New Banting Postdoctoral Fellow pioneering hybrid imaging technique for brain cancer treatment
Ryerson medical physics PhD graduate Reyhaneh Nosrati has been selected for a prestigious Banting Postdoctoral Fellowship by the Canadian Institutes of Health Research. During her fellowship, she will work on a novel imaging technique that would help to advance treatment of glioblastoma, the most aggressive and lethal type of brain cancer.
She will conduct her fellowship research at Massachusetts General Hospital, accessing that institution’s world-class facilities and researchers, after completing a clinical residency in Diagnostic Imaging Medical Physics at Boston Children’s Hospital and Harvard Medical School. There she will use her experience with different types of imaging technologies, such as MRI and positron emission tomography (PET), to develop a hybrid imaging technique. That technique will be applied to one of the biggest challenges in treating glioblastoma: the difficulty in accurately determining the borders of these tumours. Currently, treatment planning for radiation therapy or surgery typically relies on conventional MRI scans.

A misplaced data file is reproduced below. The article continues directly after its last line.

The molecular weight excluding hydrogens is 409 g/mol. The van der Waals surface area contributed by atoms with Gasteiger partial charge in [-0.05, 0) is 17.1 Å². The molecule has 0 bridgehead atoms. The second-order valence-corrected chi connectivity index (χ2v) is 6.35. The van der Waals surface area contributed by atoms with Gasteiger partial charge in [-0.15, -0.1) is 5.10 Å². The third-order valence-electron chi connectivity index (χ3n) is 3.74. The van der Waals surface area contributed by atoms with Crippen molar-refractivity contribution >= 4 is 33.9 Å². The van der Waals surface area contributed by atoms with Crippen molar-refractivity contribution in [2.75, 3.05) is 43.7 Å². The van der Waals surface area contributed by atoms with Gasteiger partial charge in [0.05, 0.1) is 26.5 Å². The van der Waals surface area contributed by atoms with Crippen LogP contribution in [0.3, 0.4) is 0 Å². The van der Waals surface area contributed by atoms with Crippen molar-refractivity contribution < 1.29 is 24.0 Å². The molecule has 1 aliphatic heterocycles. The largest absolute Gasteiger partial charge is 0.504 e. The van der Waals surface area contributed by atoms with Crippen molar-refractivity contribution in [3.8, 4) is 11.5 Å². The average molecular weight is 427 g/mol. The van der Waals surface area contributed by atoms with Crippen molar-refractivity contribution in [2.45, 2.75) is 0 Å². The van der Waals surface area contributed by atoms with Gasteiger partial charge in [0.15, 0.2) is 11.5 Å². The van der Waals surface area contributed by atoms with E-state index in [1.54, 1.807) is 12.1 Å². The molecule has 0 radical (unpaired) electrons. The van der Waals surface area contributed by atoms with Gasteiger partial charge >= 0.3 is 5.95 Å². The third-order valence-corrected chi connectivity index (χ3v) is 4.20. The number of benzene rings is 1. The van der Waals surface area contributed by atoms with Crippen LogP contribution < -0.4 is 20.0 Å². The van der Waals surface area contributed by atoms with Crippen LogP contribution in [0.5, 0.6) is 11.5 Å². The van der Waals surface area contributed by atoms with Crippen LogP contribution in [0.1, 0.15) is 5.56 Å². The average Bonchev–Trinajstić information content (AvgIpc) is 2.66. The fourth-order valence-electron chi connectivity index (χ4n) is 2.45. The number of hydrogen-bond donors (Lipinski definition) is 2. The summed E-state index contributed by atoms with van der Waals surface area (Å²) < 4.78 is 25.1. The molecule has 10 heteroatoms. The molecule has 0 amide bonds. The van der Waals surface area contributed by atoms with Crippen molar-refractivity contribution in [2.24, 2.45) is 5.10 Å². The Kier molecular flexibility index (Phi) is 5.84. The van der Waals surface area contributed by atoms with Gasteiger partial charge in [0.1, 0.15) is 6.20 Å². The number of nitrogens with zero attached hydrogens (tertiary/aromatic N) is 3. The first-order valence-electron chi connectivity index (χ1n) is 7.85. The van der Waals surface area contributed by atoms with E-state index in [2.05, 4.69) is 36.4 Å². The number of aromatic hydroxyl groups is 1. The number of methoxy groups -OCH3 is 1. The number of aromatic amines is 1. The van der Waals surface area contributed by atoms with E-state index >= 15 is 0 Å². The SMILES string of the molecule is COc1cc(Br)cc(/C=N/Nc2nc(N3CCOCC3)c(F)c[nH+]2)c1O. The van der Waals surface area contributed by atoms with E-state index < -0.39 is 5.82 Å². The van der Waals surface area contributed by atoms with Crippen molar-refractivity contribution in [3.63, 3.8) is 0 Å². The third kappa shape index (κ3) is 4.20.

Her research will combine molecular imaging techniques, including PET scans and Magnetic Resonance Spectroscopic Imaging, to map the metabolic activity of the brain and delineate the tumour borders, shifting away from conventional MRIs.
Tumour cells from glioblastoma have distinctive metabolic properties compared to normal brain tissue. Due to physiological changes around this type of tumour, other brain tissue can mimic the appearance of a tumour in a conventional MRI image. Planning treatment based on these images can present challenges, as it is difficult to determine the true borders of the tumour. This results in treatments potentially leaving malignant cells behind or damaging healthy tissue. “What we’re proposing is to come up with a new hybrid imaging technique to clearly visualize the tumour boundaries and to have a perfect radiation therapy plan to non-invasively treat these kinds of tumours,” said postdoctoral fellow Nosrati.